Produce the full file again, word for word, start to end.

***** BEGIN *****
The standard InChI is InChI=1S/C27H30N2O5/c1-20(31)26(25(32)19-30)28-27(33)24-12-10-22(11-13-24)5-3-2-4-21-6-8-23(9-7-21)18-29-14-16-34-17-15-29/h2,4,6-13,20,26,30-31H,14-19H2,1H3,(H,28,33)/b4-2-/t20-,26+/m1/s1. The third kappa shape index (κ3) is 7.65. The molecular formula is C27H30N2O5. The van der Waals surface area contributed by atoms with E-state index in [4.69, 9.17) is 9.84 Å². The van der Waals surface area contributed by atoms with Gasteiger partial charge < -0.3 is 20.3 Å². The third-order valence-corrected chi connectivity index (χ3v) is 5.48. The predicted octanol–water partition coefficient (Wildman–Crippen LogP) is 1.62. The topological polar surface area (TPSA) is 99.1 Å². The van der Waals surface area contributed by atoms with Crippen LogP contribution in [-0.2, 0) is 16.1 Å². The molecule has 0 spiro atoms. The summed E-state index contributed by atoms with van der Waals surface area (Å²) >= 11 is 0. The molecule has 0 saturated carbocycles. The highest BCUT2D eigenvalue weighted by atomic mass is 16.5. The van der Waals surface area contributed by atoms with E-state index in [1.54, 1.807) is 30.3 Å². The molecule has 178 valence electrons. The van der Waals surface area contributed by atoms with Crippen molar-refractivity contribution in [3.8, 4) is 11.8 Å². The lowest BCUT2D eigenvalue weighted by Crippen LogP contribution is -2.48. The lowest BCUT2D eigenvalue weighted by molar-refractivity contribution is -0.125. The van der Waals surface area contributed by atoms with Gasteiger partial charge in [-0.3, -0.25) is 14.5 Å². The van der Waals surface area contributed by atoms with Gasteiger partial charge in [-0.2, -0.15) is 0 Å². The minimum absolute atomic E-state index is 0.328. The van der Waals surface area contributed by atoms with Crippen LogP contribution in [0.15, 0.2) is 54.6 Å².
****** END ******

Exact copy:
The standard InChI is InChI=1S/C27H30N2O5/c1-20(31)26(25(32)19-30)28-27(33)24-12-10-22(11-13-24)5-3-2-4-21-6-8-23(9-7-21)18-29-14-16-34-17-15-29/h2,4,6-13,20,26,30-31H,14-19H2,1H3,(H,28,33)/b4-2-/t20-,26+/m1/s1. The third kappa shape index (κ3) is 7.65. The molecular formula is C27H30N2O5. The van der Waals surface area contributed by atoms with E-state index in [4.69, 9.17) is 9.84 Å². The van der Waals surface area contributed by atoms with Gasteiger partial charge < -0.3 is 20.3 Å². The third-order valence-corrected chi connectivity index (χ3v) is 5.48. The predicted octanol–water partition coefficient (Wildman–Crippen LogP) is 1.62. The topological polar surface area (TPSA) is 99.1 Å². The van der Waals surface area contributed by atoms with Crippen LogP contribution in [-0.2, 0) is 16.1 Å². The molecule has 0 spiro atoms. The summed E-state index contributed by atoms with van der Waals surface area (Å²) >= 11 is 0. The molecule has 0 saturated carbocycles. The highest BCUT2D eigenvalue weighted by atomic mass is 16.5. The van der Waals surface area contributed by atoms with E-state index in [1.54, 1.807) is 30.3 Å². The molecule has 178 valence electrons. The van der Waals surface area contributed by atoms with Crippen molar-refractivity contribution in [3.8, 4) is 11.8 Å². The lowest BCUT2D eigenvalue weighted by Crippen LogP contribution is -2.48. The lowest BCUT2D eigenvalue weighted by molar-refractivity contribution is -0.125. The van der Waals surface area contributed by atoms with Gasteiger partial charge in [-0.3, -0.25) is 14.5 Å². The van der Waals surface area contributed by atoms with Gasteiger partial charge in [-0.2, -0.15) is 0 Å². The minimum absolute atomic E-state index is 0.328. The van der Waals surface area contributed by atoms with Crippen LogP contribution in [0.15, 0.2) is 54.6 Å².